RC summer school enrollment down

Summer school is designed to benefit students to enhance their math and reading skills before the school year starts.
For Rush City students, summer school will be Aug. 1-18. At the Rush City School Board meeting May 18, Superintendent Teresa Dupre announced only 58 students are registered for summer school this year, while last year 110 students attended.
“The district sent out invitations and prioritized the students,” Dupre said. “Anybody who is having challenges in school were invited, and we have sent out three follow-up letters. Some teachers even called parents.”
Board Chairperson Stefanie Folkema suggested maybe the board should rethink the dates of summer school.
“As a parent, there is so much going on in June and July, so in August, we need to have some sort of ‘not running around’ before school starts,” she said.
In previous years, the district offered summer school from mid-July through mid-August, four days a week for four weeks, and now it runs five days a week, for three weeks.
“When we push it earlier in the summer, the feedback we get from parents is that they have vacations planned, they’re trying to get their kids involved in summer rec., also that they are involved with other events,” sixth-grade teacher Mary Kurvers said. “We don’t want them to have to choose. We want them to be involved in the other programs. From the school perspective, August has less going on.”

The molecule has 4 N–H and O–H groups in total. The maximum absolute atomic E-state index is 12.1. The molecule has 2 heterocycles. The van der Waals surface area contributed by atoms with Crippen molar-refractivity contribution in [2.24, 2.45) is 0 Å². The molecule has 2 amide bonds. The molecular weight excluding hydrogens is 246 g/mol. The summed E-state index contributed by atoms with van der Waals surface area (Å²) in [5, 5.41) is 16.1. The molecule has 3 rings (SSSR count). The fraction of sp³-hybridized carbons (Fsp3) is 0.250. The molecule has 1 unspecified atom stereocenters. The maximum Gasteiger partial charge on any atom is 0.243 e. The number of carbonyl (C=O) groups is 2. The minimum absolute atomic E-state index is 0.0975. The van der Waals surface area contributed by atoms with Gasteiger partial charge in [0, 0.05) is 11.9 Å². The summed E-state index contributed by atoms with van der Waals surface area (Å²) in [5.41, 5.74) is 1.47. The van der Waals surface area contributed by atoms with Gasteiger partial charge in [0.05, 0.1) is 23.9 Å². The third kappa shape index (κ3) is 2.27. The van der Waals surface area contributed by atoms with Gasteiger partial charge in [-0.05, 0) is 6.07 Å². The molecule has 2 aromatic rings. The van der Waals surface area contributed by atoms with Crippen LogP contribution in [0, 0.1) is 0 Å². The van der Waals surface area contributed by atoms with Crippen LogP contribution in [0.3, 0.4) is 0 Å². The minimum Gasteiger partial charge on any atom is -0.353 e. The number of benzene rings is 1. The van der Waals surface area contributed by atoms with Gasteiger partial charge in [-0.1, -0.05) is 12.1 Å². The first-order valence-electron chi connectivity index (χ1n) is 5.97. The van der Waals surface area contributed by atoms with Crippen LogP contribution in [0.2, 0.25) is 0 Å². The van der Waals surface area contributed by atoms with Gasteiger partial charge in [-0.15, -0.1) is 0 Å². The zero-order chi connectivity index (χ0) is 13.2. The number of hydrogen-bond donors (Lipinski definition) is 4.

Dupre suggested they could possibly look at doing summer school in June.
“Part of the reason to extend the school year is to present what’s called regression and recruitment,” she said. “So, if you go right after school is out and you still have all of July and August, that gap will be more noticeable than if you bring kids back in August. The other reason we moved it is that there are no full-time administrators working in July.”
C.E. Jacobson Elementary Principal Jason Mielke said, “The one thing you run into at the elementary school is they are cleaning the floor and other things, so the building is pretty much a disaster area until around July Fourth.”
The summer school program is free, and transportation and food are provided for the students.
According to Kurvers, students in grades K-1 have the highest turnout for summer school. However, this year, there are only three kindergartners enrolled, when there are usually 15 students.
“The older kids get, the less likely they are to attend summer school — after fifth grade, attendance drops down dramatically,” Kurvers said. “As far as this year’s enrollment being down, I can honestly say, it was not due to a lack of effort.”

Leave a Reply

Your email address will not be published. Required fields are marked *